The Impact of Trade Wars

November 13th, 2018 by

 

The impact of a trade war between the United States and China future international student recruitment and enrollment

 

 

In my book, International Student Mobility and the New World Disorder, I make the claim that future international student mobility will be influenced by economic, political, sociological and technological changes taking place throughout the world. In this section of an updated white paper on my prior book and predictions, I am focusing on the potential impact of a trade war between the United states and China on the future enrollment of Chinese students in the United States.

In 2018 the United States initiated a series of trade wars with both allies and adversaries alike. In Bob Woodward’s book, Fear, the author outlines President Trump’s obsession with the United States’ trade imbalance with China, South Korea, Japan, Canada and Mexico and his desire to terminate past trade agreements and write new ones. The president considers tariffs bargaining chips in rewriting global trading rules and lists as one of his major economic successes the “new” NAFTA trade agreement reached in September 2018 with Canada, Mexico and the United States. Similarly, South Korea gave the president his first big trade deal by agreeing to accept more American imports. Japan is reviewing its trade deficit with the United States and is expected, like South Korea, to import more American products.

This report will focus on the trade war between the United States and China. Geopolitical differences and mutual distrust have been a cornerstone in American and Chinese relations for years.  In August 2018, the president instructed his trade team to consider imposing 25 percent tariffs on $200 billion of Chinese exports. Additional tariffs were announced in September, making the total number of Chinese goods affected by the tariffs $250 billion. China’s retaliation, also announced in August, was to impose tariffs of $60 billion on American imports.

In September 2018 the president accused the Chinese government of attempting to influence the November midterm elections by identifying the American states, in the south, Midwest and northeast that would be the most negatively impacted by Chinese tariffs. Almonds from California, steel from Pennsylvania, car parts from Michigan and soybeans from Iowa are the states most likely affected by Chinese tariffs.

The president’s imposition of tariffs on a number of Chinese exports has raised the level of tension and rivalry between the two countries. Richard Haas, president of the Council on Foreign Relations, remarked on October 2, 2018 that the current state of U.S./China relations is a “new cold war.”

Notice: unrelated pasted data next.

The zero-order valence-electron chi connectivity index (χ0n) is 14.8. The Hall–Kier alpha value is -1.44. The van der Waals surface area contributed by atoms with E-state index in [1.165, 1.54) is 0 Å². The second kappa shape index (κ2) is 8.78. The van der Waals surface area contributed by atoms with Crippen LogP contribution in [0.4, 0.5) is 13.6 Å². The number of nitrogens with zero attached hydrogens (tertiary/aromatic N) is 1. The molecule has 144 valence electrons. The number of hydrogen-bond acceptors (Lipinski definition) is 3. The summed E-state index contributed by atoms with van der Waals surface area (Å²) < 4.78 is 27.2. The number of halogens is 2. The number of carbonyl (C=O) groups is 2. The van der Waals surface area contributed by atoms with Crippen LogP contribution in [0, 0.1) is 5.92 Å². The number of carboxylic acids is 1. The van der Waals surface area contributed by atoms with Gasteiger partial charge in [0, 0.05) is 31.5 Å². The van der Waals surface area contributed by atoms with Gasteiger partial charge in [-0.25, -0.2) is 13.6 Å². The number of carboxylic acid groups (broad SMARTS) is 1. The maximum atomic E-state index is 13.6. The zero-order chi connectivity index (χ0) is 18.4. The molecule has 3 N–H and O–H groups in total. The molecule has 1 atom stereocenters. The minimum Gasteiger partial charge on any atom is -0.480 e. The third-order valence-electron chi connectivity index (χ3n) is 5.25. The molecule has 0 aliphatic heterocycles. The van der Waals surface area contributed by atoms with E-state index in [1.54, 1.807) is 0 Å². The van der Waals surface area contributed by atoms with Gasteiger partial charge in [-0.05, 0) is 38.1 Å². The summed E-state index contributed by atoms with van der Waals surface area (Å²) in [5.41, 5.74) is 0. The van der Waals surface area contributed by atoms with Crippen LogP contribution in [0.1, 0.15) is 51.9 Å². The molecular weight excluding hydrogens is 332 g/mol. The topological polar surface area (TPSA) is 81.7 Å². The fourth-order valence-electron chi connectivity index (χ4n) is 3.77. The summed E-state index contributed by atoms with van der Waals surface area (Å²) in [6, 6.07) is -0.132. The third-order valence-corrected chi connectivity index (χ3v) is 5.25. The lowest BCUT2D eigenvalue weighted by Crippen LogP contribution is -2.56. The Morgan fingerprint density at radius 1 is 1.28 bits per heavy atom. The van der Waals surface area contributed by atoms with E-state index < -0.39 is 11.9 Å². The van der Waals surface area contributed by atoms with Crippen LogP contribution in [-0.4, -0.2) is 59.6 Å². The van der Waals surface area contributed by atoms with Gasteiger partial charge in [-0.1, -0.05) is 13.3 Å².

Since the imposition of tariffs Chinese stocks have fallen sharply.  In September 2018, the stock market was down almost a quarter from its peak in January 2018. The Economist reports that since April the yuan is down 8 percent and there was a current-account deficit in the first half of 2018, China’s first such gap in two decades.

Like the United States, China is seeking other trading partners, including Russia, certain European countries, the countries in its “Belt and Road” project and the countries in the new Trans-Pacific partnership to increase trade. Zhiwu Chen, director of the Asia Global Institute at the University of Hong Kong, predicts the emergence of “different trade blocks based on geography and values.”

Global trade, like global student mobility, has been shifting eastwards and southwards for some time. Still there are more Chinese students studying on American colleges and universities campuses than from any other country. Trade tensions between China and the United States could easily spill over into future international recruitment of Chinese students. Many colleges and universities in the United states are heavily dependent on the revenue from Chinese students to meet both enrollment and financial goals. The Chinese government could impose a limit on the number of students it allows to enroll on American college campuses. This is not as farfetched as it may first appear. I was a young admission officer at Georgetown University in Washington, DC when the Iranian revolution resulted in all of the enrolled Iranian students ordered home immediately. This summer the government of Saudi Arabia recalled all of its students studying in Canada because of a statement made by a Canadian government official that was offensive to the Saudi government. I realize I am citing political events that resulted in shifting international student mobility enrollment. But I believe that economic events, like a trade war between the United States and China, could also result in fewer Chinese students studying on American college campuses. Do many American schools have a plan B should this happen?